I got on a plane yesterday morning and arrived at 3:40 in the afternoon. I was escorted directly into a meeting with the Governor. It was a brief meeting. He asked me why I came back early from Washington, DC, which I found strange. I asked him what he wanted to talk about. The Governor told me he was not resigning, after which, he began a discussion about transition.

This is clearly a bizarre and unprecedented situation.

I informed the Governor that I am ready, and my staff will be ready, should he resign. Right now I am focused on doing my job for the people of Oregon.

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Oregon Oregon column



 
An . . . unusual video ad for a candidate for the Seattle City Council.

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Washington

news

Here’s what public affairs news made the front page of newspapers in the Northwest today, excluding local crime, features and sports stories. (Newspaper names contracted with location)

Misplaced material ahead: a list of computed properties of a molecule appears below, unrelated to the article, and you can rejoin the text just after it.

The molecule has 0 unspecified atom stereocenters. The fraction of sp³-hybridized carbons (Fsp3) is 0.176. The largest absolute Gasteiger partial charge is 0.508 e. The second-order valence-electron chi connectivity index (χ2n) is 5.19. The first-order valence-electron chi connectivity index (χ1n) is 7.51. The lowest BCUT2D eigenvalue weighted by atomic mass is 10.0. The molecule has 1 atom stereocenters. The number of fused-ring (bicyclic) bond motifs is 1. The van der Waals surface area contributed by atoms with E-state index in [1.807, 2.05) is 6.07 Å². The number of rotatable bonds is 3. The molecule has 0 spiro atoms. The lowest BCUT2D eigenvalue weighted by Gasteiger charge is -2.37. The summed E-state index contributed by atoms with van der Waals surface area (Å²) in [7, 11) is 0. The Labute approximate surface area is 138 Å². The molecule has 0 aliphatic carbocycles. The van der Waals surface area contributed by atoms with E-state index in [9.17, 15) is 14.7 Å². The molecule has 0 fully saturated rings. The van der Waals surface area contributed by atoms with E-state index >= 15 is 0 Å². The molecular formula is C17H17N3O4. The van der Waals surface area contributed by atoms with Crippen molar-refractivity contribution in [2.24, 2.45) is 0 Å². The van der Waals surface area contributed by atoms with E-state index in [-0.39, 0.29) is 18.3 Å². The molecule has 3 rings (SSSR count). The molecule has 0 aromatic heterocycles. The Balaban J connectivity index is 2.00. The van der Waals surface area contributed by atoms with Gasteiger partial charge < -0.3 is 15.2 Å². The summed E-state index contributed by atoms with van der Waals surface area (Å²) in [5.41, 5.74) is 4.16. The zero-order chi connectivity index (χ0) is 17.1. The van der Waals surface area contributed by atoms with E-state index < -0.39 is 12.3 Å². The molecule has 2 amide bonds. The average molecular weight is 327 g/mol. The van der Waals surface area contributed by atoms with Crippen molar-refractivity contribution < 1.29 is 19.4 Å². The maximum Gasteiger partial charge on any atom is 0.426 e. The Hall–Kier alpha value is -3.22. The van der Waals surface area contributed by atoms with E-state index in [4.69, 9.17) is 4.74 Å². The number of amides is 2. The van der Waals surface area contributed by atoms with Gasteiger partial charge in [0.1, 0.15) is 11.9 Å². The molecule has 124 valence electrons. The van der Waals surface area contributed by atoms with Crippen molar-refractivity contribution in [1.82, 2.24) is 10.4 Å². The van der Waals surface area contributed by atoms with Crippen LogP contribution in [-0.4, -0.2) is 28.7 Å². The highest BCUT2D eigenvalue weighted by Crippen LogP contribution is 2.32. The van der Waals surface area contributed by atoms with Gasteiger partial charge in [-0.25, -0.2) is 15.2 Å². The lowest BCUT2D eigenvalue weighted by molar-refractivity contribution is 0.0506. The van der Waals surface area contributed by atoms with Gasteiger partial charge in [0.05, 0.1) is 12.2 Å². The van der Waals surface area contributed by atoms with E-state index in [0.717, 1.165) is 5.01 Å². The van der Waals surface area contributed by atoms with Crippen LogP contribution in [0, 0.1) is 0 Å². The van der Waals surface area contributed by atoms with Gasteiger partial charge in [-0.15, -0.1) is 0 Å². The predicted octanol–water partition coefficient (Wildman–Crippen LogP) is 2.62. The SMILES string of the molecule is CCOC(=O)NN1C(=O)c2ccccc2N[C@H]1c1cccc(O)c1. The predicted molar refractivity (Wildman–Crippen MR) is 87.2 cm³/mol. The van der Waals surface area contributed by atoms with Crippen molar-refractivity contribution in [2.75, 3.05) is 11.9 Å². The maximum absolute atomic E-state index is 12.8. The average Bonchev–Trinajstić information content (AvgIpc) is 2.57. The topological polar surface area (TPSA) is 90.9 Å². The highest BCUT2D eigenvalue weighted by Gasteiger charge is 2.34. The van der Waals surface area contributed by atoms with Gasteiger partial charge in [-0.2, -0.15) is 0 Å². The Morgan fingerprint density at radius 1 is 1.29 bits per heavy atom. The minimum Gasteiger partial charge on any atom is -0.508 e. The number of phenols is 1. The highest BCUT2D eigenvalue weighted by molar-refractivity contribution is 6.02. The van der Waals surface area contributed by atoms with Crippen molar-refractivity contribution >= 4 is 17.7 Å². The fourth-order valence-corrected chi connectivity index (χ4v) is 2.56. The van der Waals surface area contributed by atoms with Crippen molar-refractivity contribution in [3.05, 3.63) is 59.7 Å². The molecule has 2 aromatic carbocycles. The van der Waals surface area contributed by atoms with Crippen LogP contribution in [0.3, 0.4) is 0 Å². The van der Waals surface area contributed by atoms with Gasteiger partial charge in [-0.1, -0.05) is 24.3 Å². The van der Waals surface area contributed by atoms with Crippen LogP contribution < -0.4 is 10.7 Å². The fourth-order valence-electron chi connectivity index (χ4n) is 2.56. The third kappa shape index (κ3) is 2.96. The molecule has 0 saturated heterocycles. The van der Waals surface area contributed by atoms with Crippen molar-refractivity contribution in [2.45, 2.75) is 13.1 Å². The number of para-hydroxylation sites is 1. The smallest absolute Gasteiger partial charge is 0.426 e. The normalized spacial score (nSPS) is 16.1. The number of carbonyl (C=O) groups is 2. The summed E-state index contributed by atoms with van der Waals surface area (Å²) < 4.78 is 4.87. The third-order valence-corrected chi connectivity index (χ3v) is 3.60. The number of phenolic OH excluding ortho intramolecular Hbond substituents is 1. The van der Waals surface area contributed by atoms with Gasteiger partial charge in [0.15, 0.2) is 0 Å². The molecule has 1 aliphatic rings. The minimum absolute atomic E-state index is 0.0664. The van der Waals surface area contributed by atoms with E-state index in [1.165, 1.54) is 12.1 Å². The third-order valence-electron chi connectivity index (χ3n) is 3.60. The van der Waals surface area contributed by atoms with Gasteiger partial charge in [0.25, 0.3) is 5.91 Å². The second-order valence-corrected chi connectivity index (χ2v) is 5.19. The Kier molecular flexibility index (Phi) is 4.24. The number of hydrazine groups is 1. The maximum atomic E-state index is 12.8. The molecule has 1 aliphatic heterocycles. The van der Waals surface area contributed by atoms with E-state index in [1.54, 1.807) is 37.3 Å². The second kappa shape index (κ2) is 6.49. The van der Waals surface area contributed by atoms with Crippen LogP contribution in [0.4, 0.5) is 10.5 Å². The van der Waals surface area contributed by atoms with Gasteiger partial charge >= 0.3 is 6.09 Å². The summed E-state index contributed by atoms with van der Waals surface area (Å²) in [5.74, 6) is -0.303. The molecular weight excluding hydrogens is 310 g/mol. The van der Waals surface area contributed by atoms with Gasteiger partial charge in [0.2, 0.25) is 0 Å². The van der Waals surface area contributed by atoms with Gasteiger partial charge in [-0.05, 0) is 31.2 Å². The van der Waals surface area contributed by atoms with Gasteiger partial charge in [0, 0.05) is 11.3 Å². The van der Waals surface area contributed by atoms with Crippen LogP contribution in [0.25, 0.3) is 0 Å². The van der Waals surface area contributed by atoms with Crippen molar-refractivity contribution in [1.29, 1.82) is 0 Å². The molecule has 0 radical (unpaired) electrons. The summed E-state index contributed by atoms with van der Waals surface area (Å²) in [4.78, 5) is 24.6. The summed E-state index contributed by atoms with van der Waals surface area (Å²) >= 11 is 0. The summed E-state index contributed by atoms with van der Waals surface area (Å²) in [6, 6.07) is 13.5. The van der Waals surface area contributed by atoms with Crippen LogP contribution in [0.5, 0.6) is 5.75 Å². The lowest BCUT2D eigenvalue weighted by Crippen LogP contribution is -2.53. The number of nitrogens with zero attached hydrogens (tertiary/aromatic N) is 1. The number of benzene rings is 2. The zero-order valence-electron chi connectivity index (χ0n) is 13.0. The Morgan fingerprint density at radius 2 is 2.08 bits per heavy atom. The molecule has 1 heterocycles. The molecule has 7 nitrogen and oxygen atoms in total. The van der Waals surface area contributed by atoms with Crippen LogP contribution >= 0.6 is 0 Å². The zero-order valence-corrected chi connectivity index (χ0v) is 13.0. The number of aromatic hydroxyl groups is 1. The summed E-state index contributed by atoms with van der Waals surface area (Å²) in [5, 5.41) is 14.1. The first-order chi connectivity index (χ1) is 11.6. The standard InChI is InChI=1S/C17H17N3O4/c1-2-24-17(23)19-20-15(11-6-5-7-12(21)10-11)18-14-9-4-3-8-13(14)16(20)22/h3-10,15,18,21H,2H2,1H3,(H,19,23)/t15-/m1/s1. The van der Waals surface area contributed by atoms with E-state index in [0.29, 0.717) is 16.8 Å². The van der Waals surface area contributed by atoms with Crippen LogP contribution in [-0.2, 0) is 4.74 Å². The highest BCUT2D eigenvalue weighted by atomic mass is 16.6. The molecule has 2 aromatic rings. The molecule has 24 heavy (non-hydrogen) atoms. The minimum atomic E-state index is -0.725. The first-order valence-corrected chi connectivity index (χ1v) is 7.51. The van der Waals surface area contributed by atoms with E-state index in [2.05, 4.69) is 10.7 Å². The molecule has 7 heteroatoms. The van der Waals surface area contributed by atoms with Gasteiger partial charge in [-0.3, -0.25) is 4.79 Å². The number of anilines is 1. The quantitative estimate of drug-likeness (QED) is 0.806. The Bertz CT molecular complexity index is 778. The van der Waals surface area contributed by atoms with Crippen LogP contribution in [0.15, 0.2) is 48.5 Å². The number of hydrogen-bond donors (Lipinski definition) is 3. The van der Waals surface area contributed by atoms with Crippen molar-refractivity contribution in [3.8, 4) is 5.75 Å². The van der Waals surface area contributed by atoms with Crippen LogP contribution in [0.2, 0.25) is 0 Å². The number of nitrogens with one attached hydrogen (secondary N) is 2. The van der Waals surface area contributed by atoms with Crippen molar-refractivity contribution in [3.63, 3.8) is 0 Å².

School broadband shutdown nears (Boise Statesman, TF Times News)
Portland loss of Hanjin shipping hits Lewiston (TF Times News, Lewiston Tribune)
Asotin County likely home to a wolf pack (Lewiston Tribune)
Multicultural center set at WSU (Moscow News)
Corrections seeks staff pay raise (Nampa Press Tribune)
Canyon sued by ambulance company (Nampa Press Tribune)
Bannock fair future returns for consideration (Pocatello Journal)
Superintendent at Gooding quits (TF Times News)

Kitzhaber: I won’t resign; Brown returns early (Portland Oregonian, Eugene Register Guard, Salem Statesman Journal, Medford Tribune, KF Herald & News, Pendleton E Oregonian)
Big housing firm turned over to received (Eugene Register Guard)
Uber trying for Eugene entry again (Eugene Register Guard)
Weather makes wolf tracking hard (KF Herald & News)